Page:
The Banana Killing was a massacre of United Fruit Company workers that took place between December 5 and 6, 1928 in Ciénaga, Colombia, near Santa Marta.
On November 12, 1928, the workers went on strike, refusing to work until the corporation reached an agreement with them to provide them with respectable working conditions.
After several weeks of no agreement, during which the United Fruit Company refused to talk with the employees, the conservative administration of Miguel Abada Méndez dispatched the Colombian Army against the strikers, culminating in a murder of 47 to 2,000 persons.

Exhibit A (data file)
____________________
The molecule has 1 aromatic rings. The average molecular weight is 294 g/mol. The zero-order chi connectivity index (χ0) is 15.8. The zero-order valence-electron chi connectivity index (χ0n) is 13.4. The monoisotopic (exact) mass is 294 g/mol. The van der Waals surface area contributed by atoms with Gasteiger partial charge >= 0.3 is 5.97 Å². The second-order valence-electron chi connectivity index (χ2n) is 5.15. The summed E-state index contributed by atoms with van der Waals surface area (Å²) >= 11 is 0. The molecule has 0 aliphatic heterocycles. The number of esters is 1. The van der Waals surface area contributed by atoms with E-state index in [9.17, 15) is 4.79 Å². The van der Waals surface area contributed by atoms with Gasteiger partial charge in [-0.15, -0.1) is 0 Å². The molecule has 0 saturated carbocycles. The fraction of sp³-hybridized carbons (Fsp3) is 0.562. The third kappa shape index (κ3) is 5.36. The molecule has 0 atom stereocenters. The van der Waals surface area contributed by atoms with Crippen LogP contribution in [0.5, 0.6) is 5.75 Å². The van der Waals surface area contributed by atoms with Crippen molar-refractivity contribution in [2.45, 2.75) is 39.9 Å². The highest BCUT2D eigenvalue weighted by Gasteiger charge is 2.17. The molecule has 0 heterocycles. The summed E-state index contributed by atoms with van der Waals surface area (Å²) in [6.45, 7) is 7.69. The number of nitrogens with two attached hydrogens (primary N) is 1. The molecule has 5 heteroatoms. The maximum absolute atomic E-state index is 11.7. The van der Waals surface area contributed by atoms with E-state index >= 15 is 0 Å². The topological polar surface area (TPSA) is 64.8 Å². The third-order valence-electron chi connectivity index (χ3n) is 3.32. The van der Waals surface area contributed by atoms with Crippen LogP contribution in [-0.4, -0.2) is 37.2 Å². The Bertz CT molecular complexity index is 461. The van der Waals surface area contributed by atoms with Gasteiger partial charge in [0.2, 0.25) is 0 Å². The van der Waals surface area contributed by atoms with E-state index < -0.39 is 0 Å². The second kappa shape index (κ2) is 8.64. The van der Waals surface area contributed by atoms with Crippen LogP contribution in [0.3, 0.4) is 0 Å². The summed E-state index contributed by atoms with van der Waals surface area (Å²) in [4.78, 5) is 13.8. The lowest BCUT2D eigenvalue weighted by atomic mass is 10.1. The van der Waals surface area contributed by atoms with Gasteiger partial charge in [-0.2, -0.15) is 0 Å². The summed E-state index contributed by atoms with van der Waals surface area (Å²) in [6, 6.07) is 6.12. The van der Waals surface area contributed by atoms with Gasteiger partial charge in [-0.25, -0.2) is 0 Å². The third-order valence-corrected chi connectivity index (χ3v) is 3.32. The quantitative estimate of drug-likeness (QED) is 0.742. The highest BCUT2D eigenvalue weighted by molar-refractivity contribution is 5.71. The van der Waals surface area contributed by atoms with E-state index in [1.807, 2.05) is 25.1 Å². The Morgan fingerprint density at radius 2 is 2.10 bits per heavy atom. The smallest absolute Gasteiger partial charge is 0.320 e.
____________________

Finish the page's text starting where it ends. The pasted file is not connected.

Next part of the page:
After US officials in Colombia and United Fruit representatives portrayed the workers’ strike as “communist” with a “subversive tendency” in telegrams to US Secretary of State Frank B. Kellogg, the US government threatened to invade with the US Marine Corps if the Colombian government did not act to protect United Fruit’s interests.
The Colombian government was also obligated to work for the company’s interests, given that they might sever Colombian banana commerce with major markets like as the United States and Europe.
In his work One Hundred Years of Solitude, Gabriel Garca Márquez described a fictitious version of the massacre, as did lvaro Cepeda Samudio in his novel La Casa Grande.
Although Garca Márquez mentions roughly three thousand deceased employees, the true number of dead workers is unknown.